To Get Your Personal or Professional Changes Back on Track, Focus More on “The Why” Than “The What


I've published my most recent article on LinkedIn (and you can also read it on if you don't have LinkedIn access).

The article begins:

“What do you hope to change in 2019? If your New Year's resolutions have already gotten off track, don't feel bad. Various studies estimate that 80 to 90 percent of resolutions fail. We can get our resolutions back on track — we can build motivation and increase our chances for success by continually reminding ourselves why change is important to us. The same is true with professional or organizational goals.”

I share how I've been working to apply “Motivational Interviewing” techniques as a way to self-coach myself when I feel “stuck” or in a state of “ambivalence.”

I'll be talking about this during my keynote talk at the Society for Health Systems conference.

Instead of labeling others as being “resistant to change,” it's perhaps more constructive to think about them being in a “state of ambivalence.” Being ambivalent about change is quite normal and to be expected in most cases, even when change is positive and self-initiated.

So, it's no wonder that organizational change is less likely to succeed when it's an idea that one person is forcing on others.

Instead of blaming or labeling people, the key is to “lean in” to the conversation and to try to help people move themselves forward by talking themselves into change (which is not the same as manipulating others to do what you want).

One core theme of my SHS talk is to shift from:

  1. Telling people what to do
  2. Telling people WHY they should change
  3. ASKING people to articulate why they should change

Have you found yourself “stuck” in change?

I think of a nurse manager I was working with over a year ago. She was having trouble doing some of her daily “leader standard work” activities. She was stuck.

She expressed change talk, like “I need to…” and “I should…” and even “I want to…”

But, her sustain talk included statements like “But it's hard to make time.”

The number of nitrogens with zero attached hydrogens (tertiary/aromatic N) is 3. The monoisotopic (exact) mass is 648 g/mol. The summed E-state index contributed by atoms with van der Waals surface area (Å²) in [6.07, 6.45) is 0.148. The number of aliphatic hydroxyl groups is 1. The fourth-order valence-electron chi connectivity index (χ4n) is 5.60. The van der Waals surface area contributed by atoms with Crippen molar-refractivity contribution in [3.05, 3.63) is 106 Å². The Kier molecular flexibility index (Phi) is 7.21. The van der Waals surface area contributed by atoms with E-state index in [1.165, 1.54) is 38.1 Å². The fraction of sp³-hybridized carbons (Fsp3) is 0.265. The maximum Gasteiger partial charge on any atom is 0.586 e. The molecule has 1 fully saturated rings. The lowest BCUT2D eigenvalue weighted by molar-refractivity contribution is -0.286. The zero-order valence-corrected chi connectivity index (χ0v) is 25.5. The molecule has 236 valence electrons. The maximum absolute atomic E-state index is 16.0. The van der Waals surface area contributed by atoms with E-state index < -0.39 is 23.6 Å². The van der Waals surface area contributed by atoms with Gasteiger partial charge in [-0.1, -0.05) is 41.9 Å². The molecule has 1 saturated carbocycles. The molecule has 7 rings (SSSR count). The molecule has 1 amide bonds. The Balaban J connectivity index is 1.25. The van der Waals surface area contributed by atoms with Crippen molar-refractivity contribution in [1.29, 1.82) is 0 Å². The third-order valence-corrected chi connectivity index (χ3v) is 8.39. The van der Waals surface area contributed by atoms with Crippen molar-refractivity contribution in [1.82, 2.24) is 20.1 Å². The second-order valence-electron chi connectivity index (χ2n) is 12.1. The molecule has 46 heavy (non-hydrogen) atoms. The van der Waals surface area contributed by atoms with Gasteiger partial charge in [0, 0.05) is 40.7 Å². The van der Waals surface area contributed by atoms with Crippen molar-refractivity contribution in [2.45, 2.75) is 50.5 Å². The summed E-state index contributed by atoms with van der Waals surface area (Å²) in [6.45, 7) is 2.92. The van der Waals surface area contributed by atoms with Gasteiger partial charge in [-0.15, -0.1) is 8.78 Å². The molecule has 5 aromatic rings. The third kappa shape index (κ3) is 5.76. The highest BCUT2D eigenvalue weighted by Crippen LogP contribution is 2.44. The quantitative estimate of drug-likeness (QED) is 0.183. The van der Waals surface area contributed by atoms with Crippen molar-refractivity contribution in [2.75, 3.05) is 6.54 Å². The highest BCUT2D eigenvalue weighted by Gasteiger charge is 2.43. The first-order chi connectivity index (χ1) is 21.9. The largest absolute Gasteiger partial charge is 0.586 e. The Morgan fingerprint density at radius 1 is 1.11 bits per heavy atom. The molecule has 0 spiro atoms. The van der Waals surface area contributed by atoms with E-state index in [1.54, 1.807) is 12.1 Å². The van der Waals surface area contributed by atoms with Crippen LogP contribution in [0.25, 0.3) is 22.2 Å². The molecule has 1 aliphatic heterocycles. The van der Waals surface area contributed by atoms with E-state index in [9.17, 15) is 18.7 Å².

Instead of TELLING her she should do this (an unhelpful act, since that something she already knew), I asked her questions about her motivations. I acknowledged and affirmed that leader standard work seemed important to her.

I asked a simple question of:

“What are your top three reasons for doing your formal gemba walks?”

This question triggered more change talk. She was building and reinforcing her own commitment to change. She was convincing herself to do this. I wasn't convincing her or manipulating her. I think I was helping.

After that discussion, I could see her smile… her body language changed… she seemed more confident. Moments like that, I think, show the power of “Motivational Interviewing.


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Mark Graban is an internationally-recognized consultant, author, and professional speaker who has worked in healthcare, manufacturing, and startups. His latest book is Measures of Success: React Less, Lead Better, Improve More. He is author of the Shingo Award-winning books Lean Hospitals and Healthcare Kaizen, as well as The Executive Guide to Healthcare Kaizen. He also published the anthology Practicing Lean that benefits the Louise H. Batz Patient Safety Foundation, where Mark is a board member. Mark is also a Senior Advisor to the technology company KaiNexus.

  1. Mark Graban says

    I had some additional thoughts while working out this morning. In the past, I would listen to music or podcasts while in the gym. I’ve found that it works better for me to use an app, Aaptiv, that has specially programmed routines for the elliptical machine. These workouts include appropriate music and, better yet, some energetic coaches that you hear.
    The coaches will often say things like, “Try to remember why you got into the gym today” or other things that make you think about your personal “why?”

    I find that their comments prompt “change talk” in my head. This strengthens my commitment to finishing the workout and coming back again. The trainers can’t “motivate me,” but they can help me discover and strengthen my own motivation. I mean, I have at least *some* motivation or I wouldn’t have downloaded the app and I wouldn’t be on the elliptical.

    I notice the trainers don’t talk about barriers. Doing so would trigger “sustain talk,” such as “I find it hard to work out when I travel.”

    Examples of change talk would include: I need to work out, I want to exercise more, I’m going to start working out five days a week, I’m going to work out more while on the road because that’s important to maintaining weight loss and fitness. Change talk might get into reasons like “I am going to exercise harder because I want to avoid Type 2 diabetes” or “I need to work out more so my suit pants fit properly.” We have our own motivations that are unique to us and our situation.

    The more change talk outweighs the sustain talk, the more likely we are to move forward with change.

  2. Chase Sinatra says

    I think focusing on the why is the best thing you can do. It makes you dig deeper into the changes that you are thinking about. By making people or yourself focus on the change, it motivates them more when they think of what could come from change. It allows you to experience what the change will be like for a moment and make you want to continue with whatever change you want to make. You almost get a look into the future and your motivations all of the sudden become 10 times stronger because you develop a passion towards what you want to do.

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